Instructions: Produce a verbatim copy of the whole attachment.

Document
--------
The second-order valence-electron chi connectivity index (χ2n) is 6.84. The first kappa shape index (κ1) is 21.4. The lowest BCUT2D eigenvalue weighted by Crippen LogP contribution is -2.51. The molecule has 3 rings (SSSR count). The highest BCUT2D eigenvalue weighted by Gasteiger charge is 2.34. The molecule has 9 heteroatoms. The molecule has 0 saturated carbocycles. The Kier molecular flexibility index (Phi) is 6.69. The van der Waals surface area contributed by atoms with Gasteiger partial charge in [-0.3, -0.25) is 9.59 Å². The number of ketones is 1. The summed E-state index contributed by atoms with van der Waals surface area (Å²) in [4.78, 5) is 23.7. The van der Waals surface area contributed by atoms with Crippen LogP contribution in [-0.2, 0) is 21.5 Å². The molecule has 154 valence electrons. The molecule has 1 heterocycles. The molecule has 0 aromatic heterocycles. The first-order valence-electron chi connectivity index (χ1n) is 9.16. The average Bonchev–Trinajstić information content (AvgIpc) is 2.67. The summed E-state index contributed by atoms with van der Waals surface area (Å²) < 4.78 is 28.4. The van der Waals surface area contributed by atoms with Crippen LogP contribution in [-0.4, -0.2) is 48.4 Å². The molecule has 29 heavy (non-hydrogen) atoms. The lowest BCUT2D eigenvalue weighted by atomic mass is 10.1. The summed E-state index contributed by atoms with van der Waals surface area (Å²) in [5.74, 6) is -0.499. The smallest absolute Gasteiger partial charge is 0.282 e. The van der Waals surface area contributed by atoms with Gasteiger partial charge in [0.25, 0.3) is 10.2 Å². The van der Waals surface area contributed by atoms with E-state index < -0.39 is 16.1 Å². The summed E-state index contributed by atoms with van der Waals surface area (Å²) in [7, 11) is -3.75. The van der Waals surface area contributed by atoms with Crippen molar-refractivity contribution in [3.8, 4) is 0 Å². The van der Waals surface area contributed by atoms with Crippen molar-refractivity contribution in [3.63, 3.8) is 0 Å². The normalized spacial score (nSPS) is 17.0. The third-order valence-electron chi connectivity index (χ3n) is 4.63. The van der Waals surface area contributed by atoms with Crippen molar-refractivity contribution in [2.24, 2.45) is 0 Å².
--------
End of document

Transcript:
The second-order valence-electron chi connectivity index (χ2n) is 6.84. The first kappa shape index (κ1) is 21.4. The lowest BCUT2D eigenvalue weighted by Crippen LogP contribution is -2.51. The molecule has 3 rings (SSSR count). The highest BCUT2D eigenvalue weighted by Gasteiger charge is 2.34. The molecule has 9 heteroatoms. The molecule has 0 saturated carbocycles. The Kier molecular flexibility index (Phi) is 6.69. The van der Waals surface area contributed by atoms with Gasteiger partial charge in [-0.3, -0.25) is 9.59 Å². The number of ketones is 1. The summed E-state index contributed by atoms with van der Waals surface area (Å²) in [4.78, 5) is 23.7. The van der Waals surface area contributed by atoms with Crippen LogP contribution in [-0.2, 0) is 21.5 Å². The molecule has 154 valence electrons. The molecule has 1 heterocycles. The molecule has 0 aromatic heterocycles. The first-order valence-electron chi connectivity index (χ1n) is 9.16. The average Bonchev–Trinajstić information content (AvgIpc) is 2.67. The summed E-state index contributed by atoms with van der Waals surface area (Å²) < 4.78 is 28.4. The van der Waals surface area contributed by atoms with Crippen LogP contribution in [-0.4, -0.2) is 48.4 Å². The molecule has 29 heavy (non-hydrogen) atoms. The lowest BCUT2D eigenvalue weighted by atomic mass is 10.1. The summed E-state index contributed by atoms with van der Waals surface area (Å²) in [5.74, 6) is -0.499. The smallest absolute Gasteiger partial charge is 0.282 e. The van der Waals surface area contributed by atoms with Gasteiger partial charge in [0.25, 0.3) is 10.2 Å². The van der Waals surface area contributed by atoms with E-state index < -0.39 is 16.1 Å². The summed E-state index contributed by atoms with van der Waals surface area (Å²) in [7, 11) is -3.75. The van der Waals surface area contributed by atoms with Crippen molar-refractivity contribution in [3.8, 4) is 0 Å². The van der Waals surface area contributed by atoms with Crippen molar-refractivity contribution in [3.63, 3.8) is 0 Å². The normalized spacial score (nSPS) is 17.0. The third-order valence-electron chi connectivity index (χ3n) is 4.63. The van der Waals surface area contributed by atoms with Crippen molar-refractivity contribution in [2.24, 2.45) is 0 Å².